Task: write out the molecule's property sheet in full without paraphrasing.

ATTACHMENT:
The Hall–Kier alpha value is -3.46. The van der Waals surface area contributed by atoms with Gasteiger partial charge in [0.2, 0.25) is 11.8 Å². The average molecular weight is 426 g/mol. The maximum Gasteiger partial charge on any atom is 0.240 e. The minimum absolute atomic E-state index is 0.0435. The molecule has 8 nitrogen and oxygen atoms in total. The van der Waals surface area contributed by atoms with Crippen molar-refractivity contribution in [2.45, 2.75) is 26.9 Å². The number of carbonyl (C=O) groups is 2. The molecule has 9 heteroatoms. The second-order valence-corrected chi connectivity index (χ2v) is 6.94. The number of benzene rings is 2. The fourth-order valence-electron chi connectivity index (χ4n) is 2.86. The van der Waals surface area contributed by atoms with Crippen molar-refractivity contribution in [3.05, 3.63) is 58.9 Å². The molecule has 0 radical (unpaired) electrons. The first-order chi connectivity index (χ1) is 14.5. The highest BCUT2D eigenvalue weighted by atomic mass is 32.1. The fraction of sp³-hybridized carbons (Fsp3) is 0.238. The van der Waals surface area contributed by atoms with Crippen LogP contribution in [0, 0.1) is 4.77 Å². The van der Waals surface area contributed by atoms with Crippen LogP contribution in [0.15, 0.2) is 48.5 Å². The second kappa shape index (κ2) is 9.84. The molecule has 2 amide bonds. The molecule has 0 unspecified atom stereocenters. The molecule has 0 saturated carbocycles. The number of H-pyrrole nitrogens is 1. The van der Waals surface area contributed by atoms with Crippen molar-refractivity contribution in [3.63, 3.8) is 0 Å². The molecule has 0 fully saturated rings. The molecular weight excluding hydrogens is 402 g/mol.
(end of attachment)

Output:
The Hall–Kier alpha value is -3.46. The van der Waals surface area contributed by atoms with Gasteiger partial charge in [0.2, 0.25) is 11.8 Å². The average molecular weight is 426 g/mol. The maximum Gasteiger partial charge on any atom is 0.240 e. The minimum absolute atomic E-state index is 0.0435. The molecule has 8 nitrogen and oxygen atoms in total. The van der Waals surface area contributed by atoms with Crippen molar-refractivity contribution in [2.45, 2.75) is 26.9 Å². The number of carbonyl (C=O) groups is 2. The molecule has 9 heteroatoms. The second-order valence-corrected chi connectivity index (χ2v) is 6.94. The number of benzene rings is 2. The fourth-order valence-electron chi connectivity index (χ4n) is 2.86. The van der Waals surface area contributed by atoms with Crippen molar-refractivity contribution in [3.05, 3.63) is 58.9 Å². The molecule has 0 radical (unpaired) electrons. The first-order chi connectivity index (χ1) is 14.5. The highest BCUT2D eigenvalue weighted by atomic mass is 32.1. The fraction of sp³-hybridized carbons (Fsp3) is 0.238. The van der Waals surface area contributed by atoms with Crippen LogP contribution in [0, 0.1) is 4.77 Å². The van der Waals surface area contributed by atoms with Crippen LogP contribution in [0.15, 0.2) is 48.5 Å². The second kappa shape index (κ2) is 9.84. The molecule has 2 amide bonds. The molecule has 0 unspecified atom stereocenters. The molecule has 0 saturated carbocycles. The number of H-pyrrole nitrogens is 1. The van der Waals surface area contributed by atoms with Crippen molar-refractivity contribution in [3.63, 3.8) is 0 Å². The molecule has 0 fully saturated rings. The molecular weight excluding hydrogens is 402 g/mol.